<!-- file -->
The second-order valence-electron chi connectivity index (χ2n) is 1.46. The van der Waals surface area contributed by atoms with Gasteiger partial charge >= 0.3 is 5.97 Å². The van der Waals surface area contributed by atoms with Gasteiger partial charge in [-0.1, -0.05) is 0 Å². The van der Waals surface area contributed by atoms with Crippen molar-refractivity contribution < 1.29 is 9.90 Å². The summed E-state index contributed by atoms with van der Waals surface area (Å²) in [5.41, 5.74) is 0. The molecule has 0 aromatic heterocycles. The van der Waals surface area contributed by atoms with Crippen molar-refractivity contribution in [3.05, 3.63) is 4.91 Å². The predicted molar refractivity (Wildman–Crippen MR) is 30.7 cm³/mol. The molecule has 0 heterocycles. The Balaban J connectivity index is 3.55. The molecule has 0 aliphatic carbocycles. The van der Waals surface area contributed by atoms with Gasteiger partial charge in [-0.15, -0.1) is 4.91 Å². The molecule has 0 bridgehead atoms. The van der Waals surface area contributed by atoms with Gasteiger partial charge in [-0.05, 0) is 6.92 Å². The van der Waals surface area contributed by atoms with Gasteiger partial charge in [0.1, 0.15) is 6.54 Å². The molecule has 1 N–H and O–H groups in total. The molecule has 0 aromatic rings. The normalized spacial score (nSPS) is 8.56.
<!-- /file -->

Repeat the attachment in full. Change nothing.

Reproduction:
The second-order valence-electron chi connectivity index (χ2n) is 1.46. The van der Waals surface area contributed by atoms with Gasteiger partial charge >= 0.3 is 5.97 Å². The van der Waals surface area contributed by atoms with Gasteiger partial charge in [-0.1, -0.05) is 0 Å². The van der Waals surface area contributed by atoms with Crippen molar-refractivity contribution < 1.29 is 9.90 Å². The summed E-state index contributed by atoms with van der Waals surface area (Å²) in [5.41, 5.74) is 0. The molecule has 0 aromatic heterocycles. The van der Waals surface area contributed by atoms with Crippen molar-refractivity contribution in [3.05, 3.63) is 4.91 Å². The predicted molar refractivity (Wildman–Crippen MR) is 30.7 cm³/mol. The molecule has 0 heterocycles. The Balaban J connectivity index is 3.55. The molecule has 0 aliphatic carbocycles. The van der Waals surface area contributed by atoms with Gasteiger partial charge in [-0.15, -0.1) is 4.91 Å². The molecule has 0 bridgehead atoms. The van der Waals surface area contributed by atoms with Gasteiger partial charge in [-0.05, 0) is 6.92 Å². The van der Waals surface area contributed by atoms with Gasteiger partial charge in [0.1, 0.15) is 6.54 Å². The molecule has 1 N–H and O–H groups in total. The molecule has 0 aromatic rings. The normalized spacial score (nSPS) is 8.56.